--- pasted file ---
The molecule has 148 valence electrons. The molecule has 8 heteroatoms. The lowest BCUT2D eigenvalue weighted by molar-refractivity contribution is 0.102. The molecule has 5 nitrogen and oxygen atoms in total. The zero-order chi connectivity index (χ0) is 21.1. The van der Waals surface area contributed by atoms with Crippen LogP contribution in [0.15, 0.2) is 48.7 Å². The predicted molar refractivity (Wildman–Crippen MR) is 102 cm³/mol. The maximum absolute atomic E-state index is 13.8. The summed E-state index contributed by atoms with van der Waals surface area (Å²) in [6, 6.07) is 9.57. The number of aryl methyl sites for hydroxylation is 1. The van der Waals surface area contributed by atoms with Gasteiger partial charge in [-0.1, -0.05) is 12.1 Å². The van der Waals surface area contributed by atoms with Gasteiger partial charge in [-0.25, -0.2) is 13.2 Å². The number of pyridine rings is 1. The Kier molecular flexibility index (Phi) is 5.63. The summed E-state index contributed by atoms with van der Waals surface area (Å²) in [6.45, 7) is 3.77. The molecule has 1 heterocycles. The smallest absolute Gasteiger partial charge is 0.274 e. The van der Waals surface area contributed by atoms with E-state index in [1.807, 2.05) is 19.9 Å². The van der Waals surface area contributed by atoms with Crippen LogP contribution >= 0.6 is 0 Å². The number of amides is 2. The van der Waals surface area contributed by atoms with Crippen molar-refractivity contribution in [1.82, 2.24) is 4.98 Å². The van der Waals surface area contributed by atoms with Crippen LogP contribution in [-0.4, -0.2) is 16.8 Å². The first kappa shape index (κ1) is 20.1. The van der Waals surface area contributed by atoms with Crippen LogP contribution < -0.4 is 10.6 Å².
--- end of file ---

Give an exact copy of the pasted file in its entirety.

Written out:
The molecule has 148 valence electrons. The molecule has 8 heteroatoms. The lowest BCUT2D eigenvalue weighted by molar-refractivity contribution is 0.102. The molecule has 5 nitrogen and oxygen atoms in total. The zero-order chi connectivity index (χ0) is 21.1. The van der Waals surface area contributed by atoms with Crippen LogP contribution in [0.15, 0.2) is 48.7 Å². The predicted molar refractivity (Wildman–Crippen MR) is 102 cm³/mol. The maximum absolute atomic E-state index is 13.8. The summed E-state index contributed by atoms with van der Waals surface area (Å²) in [6, 6.07) is 9.57. The number of aryl methyl sites for hydroxylation is 1. The van der Waals surface area contributed by atoms with Gasteiger partial charge in [-0.1, -0.05) is 12.1 Å². The van der Waals surface area contributed by atoms with Gasteiger partial charge in [-0.25, -0.2) is 13.2 Å². The number of pyridine rings is 1. The Kier molecular flexibility index (Phi) is 5.63. The summed E-state index contributed by atoms with van der Waals surface area (Å²) in [6.45, 7) is 3.77. The molecule has 1 heterocycles. The smallest absolute Gasteiger partial charge is 0.274 e. The van der Waals surface area contributed by atoms with E-state index in [1.807, 2.05) is 19.9 Å². The van der Waals surface area contributed by atoms with Crippen LogP contribution >= 0.6 is 0 Å². The number of amides is 2. The van der Waals surface area contributed by atoms with Crippen molar-refractivity contribution in [1.82, 2.24) is 4.98 Å². The van der Waals surface area contributed by atoms with Crippen LogP contribution in [-0.4, -0.2) is 16.8 Å². The first kappa shape index (κ1) is 20.1. The van der Waals surface area contributed by atoms with Crippen LogP contribution < -0.4 is 10.6 Å².